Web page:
A record number of whio ducklings have been located on Mt Taranaki in what is proving to be a boom year for our rare native blue duck.
56 ducklings have been found by Department of Conservation rangers on the eight rivers that DOC surveys on the Mounga as part of the Whio Forever partnership with Genesis.
DOC biodiversity ranger Joe Carson says on Monday 8 January three more young male ducks were released into the Waipuku Stream on the eastern side of Mt Taranaki, further boosting the whio population.
“These three juvenile ducks will increase the genetic pool of our population, helping to diversify and strengthen the lines. The release caps off a record year for breeding with 56 ducklings counted within the surveyed rivers, signaling positive movement towards a self-sustaining population of whio on Mt Taranaki,” she says.
The three new ducks were bred at the Nga Manu Nature reserve in Waikanae. They are 3.5 months old and have spent the last few weeks at DOC’s Turangi whio creche to ‘harden up’ before being released into the wild.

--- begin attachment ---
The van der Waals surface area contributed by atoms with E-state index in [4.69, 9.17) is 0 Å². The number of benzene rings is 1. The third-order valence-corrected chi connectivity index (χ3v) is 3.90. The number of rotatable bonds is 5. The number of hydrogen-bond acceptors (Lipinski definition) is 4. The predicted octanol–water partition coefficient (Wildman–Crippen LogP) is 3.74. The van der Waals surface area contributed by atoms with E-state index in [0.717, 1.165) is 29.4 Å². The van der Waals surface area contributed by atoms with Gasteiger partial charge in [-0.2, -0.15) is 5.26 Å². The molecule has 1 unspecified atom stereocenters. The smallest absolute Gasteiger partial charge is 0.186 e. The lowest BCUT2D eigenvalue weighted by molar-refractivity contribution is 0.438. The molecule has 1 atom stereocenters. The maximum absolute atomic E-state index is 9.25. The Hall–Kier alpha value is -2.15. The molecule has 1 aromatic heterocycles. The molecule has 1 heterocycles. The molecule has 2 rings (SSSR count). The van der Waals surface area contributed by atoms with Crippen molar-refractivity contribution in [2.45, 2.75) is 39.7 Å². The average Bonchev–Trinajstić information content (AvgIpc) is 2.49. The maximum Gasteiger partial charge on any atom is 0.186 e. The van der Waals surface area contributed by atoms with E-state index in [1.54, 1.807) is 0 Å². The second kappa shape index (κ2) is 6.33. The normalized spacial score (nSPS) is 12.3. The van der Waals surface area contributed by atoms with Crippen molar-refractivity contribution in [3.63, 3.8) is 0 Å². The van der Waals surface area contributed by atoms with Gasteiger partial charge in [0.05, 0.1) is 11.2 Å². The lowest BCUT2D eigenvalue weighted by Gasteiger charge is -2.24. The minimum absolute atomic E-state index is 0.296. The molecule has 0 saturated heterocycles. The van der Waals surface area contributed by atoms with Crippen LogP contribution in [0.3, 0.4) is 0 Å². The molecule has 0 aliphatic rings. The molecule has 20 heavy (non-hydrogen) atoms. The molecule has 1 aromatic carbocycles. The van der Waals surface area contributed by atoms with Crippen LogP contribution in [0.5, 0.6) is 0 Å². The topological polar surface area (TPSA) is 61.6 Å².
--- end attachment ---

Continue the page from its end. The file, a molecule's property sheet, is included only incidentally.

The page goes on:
The local whio/blue duck population on Mt Taranaki was designated “functionally extinct” in 1945 because of predation by stoats and rats. A predator predator programme covering 7,500 ha of the park was started in 2003. With a lot of hard work by DOC, the Central North Island Blue Duck Trust and the Genesis Energy National Whio Forever programme, the whio population has now built up to 33 pairs.
Genesis’ Group Manager, Corporate Relations, Emma-Kate Greer, says it is heartwarming to see the programme returning such excellent results.
“When the partnership began in 2011 Genesis hoped to work with DOC and other community groups to secure the future of the whio – these promising results are another step towards that goal,” says Greer.
This work is being complemented by Taranaki Mounga which has extended the safe area for whio and kiwi on Mt Taranaki by increasing the stoat trapping network to 11,000 ha in the last year.
“Taranaki Mounga is delighted to build on the great work already underway to increase the whio population on the mountain. Whio are particularly vulnerable during nesting time so it’s fantastic to hear we have a record number of chicks on Mt Taranaki this breeding season,” says Taranaki Mounga Project Manager Sean Zieltjes.
The three new whio were released into the Waipuku Stream on the eastern side of the Mounga.